The relationships between the characters – old and new – continue to be strong. This books introduces us to Ziegler – a journalist – and Alala – a drug dealer and Chan’s contact for information. They are both very different, Ziegler wants to believe the best in humanity. He want’s to understand and to tell people stories that’ll make the world a better place. He honestly thinks that if Chan tells her story people will listen to it and believe it. He thinks it’ll make society better and it’s only in telling her story will Chan be able to find Mae (a child that Chan had started looking after in Australia). He knows that the world isn’t perfect but believes in humanity’s ability to get better. It’s a great contrast to Chan who learned from a young age how to defend herself due to necessity. Chan wants to believe the best but has been brought up to see the potential for the worst and how to use it to her advantage if needed. Ziegler has hope in the solution being inside society and fixing from the inside. Chan wants to believe him but as a complete outsider can’t help but spot every problem in the journalists ideas.
In contrast Alala is a big fish in a small pond. She runs the drug trade in her part of the outskirts of the city. Everyone either owes her a favour or she has dirt on them. Or they are an addict who’ll do anything or her. Her view of humanity is much more like Chan’s and yet the two still butt heads. Alala is quite happy to turn to violence but Chan is trying to move on from that. She’s been forced to violence so many times and will go there again if needed but would prefer to never have to. It makes for an interesting relationship and Chan needs Alala so she can find out what happened to everyone else on Australia.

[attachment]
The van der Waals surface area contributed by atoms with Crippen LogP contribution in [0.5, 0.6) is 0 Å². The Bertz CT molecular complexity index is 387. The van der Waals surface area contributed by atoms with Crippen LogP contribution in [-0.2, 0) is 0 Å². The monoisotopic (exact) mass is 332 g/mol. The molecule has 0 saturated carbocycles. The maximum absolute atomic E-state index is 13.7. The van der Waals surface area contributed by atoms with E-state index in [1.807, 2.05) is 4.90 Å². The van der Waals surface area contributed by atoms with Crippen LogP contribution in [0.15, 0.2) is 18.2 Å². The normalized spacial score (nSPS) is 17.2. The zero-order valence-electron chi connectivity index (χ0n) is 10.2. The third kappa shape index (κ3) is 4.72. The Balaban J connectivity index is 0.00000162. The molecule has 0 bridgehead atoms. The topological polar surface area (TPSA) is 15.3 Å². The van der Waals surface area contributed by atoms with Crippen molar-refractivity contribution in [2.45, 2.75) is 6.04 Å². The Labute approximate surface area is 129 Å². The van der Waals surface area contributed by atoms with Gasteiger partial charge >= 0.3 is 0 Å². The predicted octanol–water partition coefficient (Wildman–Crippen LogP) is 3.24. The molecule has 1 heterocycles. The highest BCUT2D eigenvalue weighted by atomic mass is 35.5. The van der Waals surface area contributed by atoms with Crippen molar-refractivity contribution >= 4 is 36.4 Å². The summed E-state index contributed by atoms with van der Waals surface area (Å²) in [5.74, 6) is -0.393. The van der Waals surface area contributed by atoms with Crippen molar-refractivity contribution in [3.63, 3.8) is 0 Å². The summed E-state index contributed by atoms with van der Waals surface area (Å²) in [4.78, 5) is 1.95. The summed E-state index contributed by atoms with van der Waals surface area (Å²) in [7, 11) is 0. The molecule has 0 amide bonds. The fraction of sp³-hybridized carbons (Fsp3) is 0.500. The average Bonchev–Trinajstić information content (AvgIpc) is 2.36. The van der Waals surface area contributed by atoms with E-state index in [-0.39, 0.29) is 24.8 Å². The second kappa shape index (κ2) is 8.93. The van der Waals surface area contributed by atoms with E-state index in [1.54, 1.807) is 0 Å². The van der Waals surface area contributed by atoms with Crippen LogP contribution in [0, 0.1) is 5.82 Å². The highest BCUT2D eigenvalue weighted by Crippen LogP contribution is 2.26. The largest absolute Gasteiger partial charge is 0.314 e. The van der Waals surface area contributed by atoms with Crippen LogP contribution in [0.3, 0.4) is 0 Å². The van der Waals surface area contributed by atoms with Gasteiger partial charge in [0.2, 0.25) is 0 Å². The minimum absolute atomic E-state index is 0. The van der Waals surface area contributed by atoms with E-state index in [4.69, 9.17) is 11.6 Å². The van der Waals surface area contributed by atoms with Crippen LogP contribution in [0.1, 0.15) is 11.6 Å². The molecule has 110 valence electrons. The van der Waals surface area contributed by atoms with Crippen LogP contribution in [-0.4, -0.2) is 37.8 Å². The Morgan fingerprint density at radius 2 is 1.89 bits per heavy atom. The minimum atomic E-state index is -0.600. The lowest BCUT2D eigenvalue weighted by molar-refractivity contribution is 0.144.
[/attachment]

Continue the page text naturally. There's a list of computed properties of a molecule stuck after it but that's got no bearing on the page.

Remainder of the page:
Why I read it
As I said for ‘Way Down Dark’ I managed to get the first two books in the this trilogy for £2.50 each because of a very slight damage on both covers. I picked up this one as soon as I got home after finishing the first in this trilogy, I also ordered the third as I knew I would want to read that one ASAP. I’ll often either read the next book in a series straight away or will wait months.
This is a brilliant continuation of the world that was set up in Way Down Dark. JP Smythe continued to capture attention and making the world realistically bleak and uncomfortable. I love the change in tones and the strengths of the characters. I didn’t know what I wanted or expected from book 2 but it surpassed every expectation.
Also the fact that Australia was a prison ship is made me laugh out loud on the train and send messages to my friends in Melbourne. The idea of it still makes me laugh now, and somehow I did not see it coming.
WOULD I RECOMMEND? IT’S A GREAT DARK AND INTENSE YA SCI-FI AND ONE THAT SHOULD BE TALKED ABOUT MORE. IT’S NOT FOR EVERYONE BUT IF YOU LIKE DARKER NOVELS THEN I WOULD DEFINITELY SUGGEST THIS TRILOGY
(Obviously read book 1 before this one)
PopSugar: Next book in a series you’ve started, Time of day in the title, about a villain/antihero, alliteration in the title.
Clearly I haven’t managed to write a blog a day in November, it seems this was a much harder challenge than I thought. but I’m still going to try and write as much as possible.
I loved this series and am looking forward to writing the third review while continuing to stay as spoiler free as possible.
let me know what you think.
P.S To no ones surprise the next review is book 3 of this series Dark Made Dawn.